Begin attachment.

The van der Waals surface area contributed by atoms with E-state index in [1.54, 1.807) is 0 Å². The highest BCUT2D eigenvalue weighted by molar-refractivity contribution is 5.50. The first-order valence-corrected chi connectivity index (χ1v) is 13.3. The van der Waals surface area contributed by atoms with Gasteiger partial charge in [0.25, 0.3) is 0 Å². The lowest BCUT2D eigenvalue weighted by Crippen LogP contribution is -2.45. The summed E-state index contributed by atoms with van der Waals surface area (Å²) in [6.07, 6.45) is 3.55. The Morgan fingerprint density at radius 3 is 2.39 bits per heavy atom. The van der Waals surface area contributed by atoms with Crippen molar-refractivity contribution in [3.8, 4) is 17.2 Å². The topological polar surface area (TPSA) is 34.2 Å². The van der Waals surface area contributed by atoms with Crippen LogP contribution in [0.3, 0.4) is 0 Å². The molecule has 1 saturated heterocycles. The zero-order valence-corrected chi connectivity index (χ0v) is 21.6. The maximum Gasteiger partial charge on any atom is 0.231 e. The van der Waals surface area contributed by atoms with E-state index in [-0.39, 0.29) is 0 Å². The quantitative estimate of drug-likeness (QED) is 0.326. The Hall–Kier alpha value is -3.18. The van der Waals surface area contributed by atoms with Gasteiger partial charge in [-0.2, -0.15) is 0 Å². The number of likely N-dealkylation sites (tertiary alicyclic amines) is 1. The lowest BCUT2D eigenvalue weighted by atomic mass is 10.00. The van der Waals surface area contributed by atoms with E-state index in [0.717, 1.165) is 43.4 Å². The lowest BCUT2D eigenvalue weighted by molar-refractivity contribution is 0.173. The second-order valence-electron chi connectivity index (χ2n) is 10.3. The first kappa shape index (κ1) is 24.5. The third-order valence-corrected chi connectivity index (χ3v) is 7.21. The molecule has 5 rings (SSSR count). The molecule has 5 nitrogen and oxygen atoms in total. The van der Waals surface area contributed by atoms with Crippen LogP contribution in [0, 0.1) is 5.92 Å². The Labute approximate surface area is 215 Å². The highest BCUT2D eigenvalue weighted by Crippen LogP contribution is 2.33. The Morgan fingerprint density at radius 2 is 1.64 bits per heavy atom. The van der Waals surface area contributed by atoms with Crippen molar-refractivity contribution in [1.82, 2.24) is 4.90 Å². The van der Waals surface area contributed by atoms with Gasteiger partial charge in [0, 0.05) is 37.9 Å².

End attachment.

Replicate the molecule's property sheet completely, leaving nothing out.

The van der Waals surface area contributed by atoms with E-state index in [1.54, 1.807) is 0 Å². The highest BCUT2D eigenvalue weighted by molar-refractivity contribution is 5.50. The first-order valence-corrected chi connectivity index (χ1v) is 13.3. The van der Waals surface area contributed by atoms with Gasteiger partial charge in [0.25, 0.3) is 0 Å². The lowest BCUT2D eigenvalue weighted by Crippen LogP contribution is -2.45. The summed E-state index contributed by atoms with van der Waals surface area (Å²) in [6.07, 6.45) is 3.55. The Morgan fingerprint density at radius 3 is 2.39 bits per heavy atom. The van der Waals surface area contributed by atoms with Crippen molar-refractivity contribution in [3.8, 4) is 17.2 Å². The topological polar surface area (TPSA) is 34.2 Å². The van der Waals surface area contributed by atoms with Crippen LogP contribution in [0.3, 0.4) is 0 Å². The molecule has 1 saturated heterocycles. The zero-order valence-corrected chi connectivity index (χ0v) is 21.6. The maximum Gasteiger partial charge on any atom is 0.231 e. The van der Waals surface area contributed by atoms with E-state index in [-0.39, 0.29) is 0 Å². The quantitative estimate of drug-likeness (QED) is 0.326. The Hall–Kier alpha value is -3.18. The van der Waals surface area contributed by atoms with Gasteiger partial charge in [-0.2, -0.15) is 0 Å². The number of likely N-dealkylation sites (tertiary alicyclic amines) is 1. The lowest BCUT2D eigenvalue weighted by atomic mass is 10.00. The van der Waals surface area contributed by atoms with E-state index in [0.717, 1.165) is 43.4 Å². The lowest BCUT2D eigenvalue weighted by molar-refractivity contribution is 0.173. The second-order valence-electron chi connectivity index (χ2n) is 10.3. The first kappa shape index (κ1) is 24.5. The third-order valence-corrected chi connectivity index (χ3v) is 7.21. The molecule has 5 rings (SSSR count). The molecule has 5 nitrogen and oxygen atoms in total. The van der Waals surface area contributed by atoms with Crippen LogP contribution in [0, 0.1) is 5.92 Å². The Labute approximate surface area is 215 Å². The highest BCUT2D eigenvalue weighted by Crippen LogP contribution is 2.33. The Morgan fingerprint density at radius 2 is 1.64 bits per heavy atom. The van der Waals surface area contributed by atoms with Crippen molar-refractivity contribution in [1.82, 2.24) is 4.90 Å². The van der Waals surface area contributed by atoms with Gasteiger partial charge in [0, 0.05) is 37.9 Å².